Reintroduce the elderly into the workforce (probably won't go down well with people though)
Encourage immigration

Sunday, May. 23, 2010

Baby Gap: Germany's Birth Rate Hits Historic

By Tristana Moore / Berlin

Germany is shrinking fast. New figures released on May 17 show the birth rate in Europe's
biggest economy has plummeted to a historic low, dropping to a level not seen since 1946.
As demographers warn of the consequences of not making enough babies to replace and
support an aging population, the latest figures have triggered a bout of national soulsearching and cast a harsh light on Chancellor Angela Merkel's family policies.
According to a preliminary analysis by the Federal Statistics Office, 651,000 children were
born in Germany in 2009 30,000 fewer than in 2008, a dip of 3.6%. In 1990, German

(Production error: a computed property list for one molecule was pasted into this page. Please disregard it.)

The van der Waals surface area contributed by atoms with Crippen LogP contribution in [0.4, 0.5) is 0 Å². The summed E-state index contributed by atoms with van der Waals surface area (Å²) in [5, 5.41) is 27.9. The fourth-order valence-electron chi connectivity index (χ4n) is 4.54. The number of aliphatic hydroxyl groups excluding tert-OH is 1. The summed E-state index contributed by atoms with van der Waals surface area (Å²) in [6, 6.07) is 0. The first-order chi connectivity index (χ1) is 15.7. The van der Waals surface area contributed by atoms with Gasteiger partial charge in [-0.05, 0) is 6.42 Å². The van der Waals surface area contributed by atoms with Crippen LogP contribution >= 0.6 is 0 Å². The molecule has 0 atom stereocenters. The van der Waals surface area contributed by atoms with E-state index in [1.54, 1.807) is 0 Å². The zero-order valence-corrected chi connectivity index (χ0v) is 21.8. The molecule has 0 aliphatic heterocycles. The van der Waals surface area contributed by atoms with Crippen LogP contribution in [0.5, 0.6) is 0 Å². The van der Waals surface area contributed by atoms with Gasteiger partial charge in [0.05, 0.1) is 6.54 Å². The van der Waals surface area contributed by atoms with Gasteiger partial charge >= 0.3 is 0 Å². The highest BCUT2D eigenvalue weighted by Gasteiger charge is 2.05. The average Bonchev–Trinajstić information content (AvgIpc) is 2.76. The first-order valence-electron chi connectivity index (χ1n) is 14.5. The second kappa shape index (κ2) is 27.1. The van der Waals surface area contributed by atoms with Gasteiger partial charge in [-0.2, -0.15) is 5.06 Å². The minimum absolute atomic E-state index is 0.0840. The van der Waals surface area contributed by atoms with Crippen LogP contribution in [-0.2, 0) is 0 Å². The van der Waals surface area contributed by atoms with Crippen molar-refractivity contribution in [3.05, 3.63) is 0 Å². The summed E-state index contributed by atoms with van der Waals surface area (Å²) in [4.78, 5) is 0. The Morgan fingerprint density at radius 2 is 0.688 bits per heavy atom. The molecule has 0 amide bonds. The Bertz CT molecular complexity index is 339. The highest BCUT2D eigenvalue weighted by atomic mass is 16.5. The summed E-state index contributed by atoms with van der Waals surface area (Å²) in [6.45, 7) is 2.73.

mothers were having on average 1.5 children each; today that average is down to 1.38
children per mother. With a shortfall of 190,000 between the number of people who died
and the number of children who were born, Germany's birth rate is well below the level
required to keep the population stable. (See why the recession is causing women to have
fewer kids.)
"The German birth rate has remained remarkably flat over the past few years while it has
increased in other low-fertility countries, like Italy and the Czech Republic," Joshua
Goldstein, executive director of the Max Planck Institute for Demographic Research, tells
TIME. "Women are continuing to postpone motherhood to an older age and this process of
postponement is temporarily lowering the birth rate." According to Goldstein's research,
Germany has the longest history of low fertility in Europe.
To explain Germany's low reproduction rate, Steffen Krhnert, a social scientist at the